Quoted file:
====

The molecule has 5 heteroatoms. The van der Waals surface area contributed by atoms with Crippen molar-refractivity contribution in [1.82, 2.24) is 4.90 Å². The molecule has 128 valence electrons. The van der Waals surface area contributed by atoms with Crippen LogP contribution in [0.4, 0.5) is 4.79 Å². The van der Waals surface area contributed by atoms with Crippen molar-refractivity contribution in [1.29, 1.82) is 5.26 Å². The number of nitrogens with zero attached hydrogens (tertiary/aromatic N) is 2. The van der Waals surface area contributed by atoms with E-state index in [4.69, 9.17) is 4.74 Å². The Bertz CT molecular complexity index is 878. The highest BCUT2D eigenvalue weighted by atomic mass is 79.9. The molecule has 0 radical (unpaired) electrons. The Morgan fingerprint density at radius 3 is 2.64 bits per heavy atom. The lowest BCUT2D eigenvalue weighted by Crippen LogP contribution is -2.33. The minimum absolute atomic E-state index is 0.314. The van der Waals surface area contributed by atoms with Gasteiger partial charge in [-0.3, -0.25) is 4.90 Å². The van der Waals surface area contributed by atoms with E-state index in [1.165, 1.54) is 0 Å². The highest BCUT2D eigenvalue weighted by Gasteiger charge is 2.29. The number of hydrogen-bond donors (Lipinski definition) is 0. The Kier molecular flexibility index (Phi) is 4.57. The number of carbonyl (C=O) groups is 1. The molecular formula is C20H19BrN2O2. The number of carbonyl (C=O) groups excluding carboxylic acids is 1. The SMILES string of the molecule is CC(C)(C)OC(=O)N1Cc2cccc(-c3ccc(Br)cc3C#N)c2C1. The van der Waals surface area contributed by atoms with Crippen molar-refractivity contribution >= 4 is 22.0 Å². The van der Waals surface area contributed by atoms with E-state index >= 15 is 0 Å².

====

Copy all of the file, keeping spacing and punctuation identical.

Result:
The molecule has 5 heteroatoms. The van der Waals surface area contributed by atoms with Crippen molar-refractivity contribution in [1.82, 2.24) is 4.90 Å². The molecule has 128 valence electrons. The van der Waals surface area contributed by atoms with Crippen LogP contribution in [0.4, 0.5) is 4.79 Å². The van der Waals surface area contributed by atoms with Crippen molar-refractivity contribution in [1.29, 1.82) is 5.26 Å². The number of nitrogens with zero attached hydrogens (tertiary/aromatic N) is 2. The van der Waals surface area contributed by atoms with E-state index in [4.69, 9.17) is 4.74 Å². The Bertz CT molecular complexity index is 878. The highest BCUT2D eigenvalue weighted by atomic mass is 79.9. The molecule has 0 radical (unpaired) electrons. The Morgan fingerprint density at radius 3 is 2.64 bits per heavy atom. The lowest BCUT2D eigenvalue weighted by Crippen LogP contribution is -2.33. The minimum absolute atomic E-state index is 0.314. The van der Waals surface area contributed by atoms with Gasteiger partial charge in [-0.3, -0.25) is 4.90 Å². The van der Waals surface area contributed by atoms with E-state index in [1.165, 1.54) is 0 Å². The highest BCUT2D eigenvalue weighted by Gasteiger charge is 2.29. The number of hydrogen-bond donors (Lipinski definition) is 0. The Kier molecular flexibility index (Phi) is 4.57. The number of carbonyl (C=O) groups is 1. The molecular formula is C20H19BrN2O2. The number of carbonyl (C=O) groups excluding carboxylic acids is 1. The SMILES string of the molecule is CC(C)(C)OC(=O)N1Cc2cccc(-c3ccc(Br)cc3C#N)c2C1. The van der Waals surface area contributed by atoms with Crippen molar-refractivity contribution >= 4 is 22.0 Å². The van der Waals surface area contributed by atoms with E-state index >= 15 is 0 Å².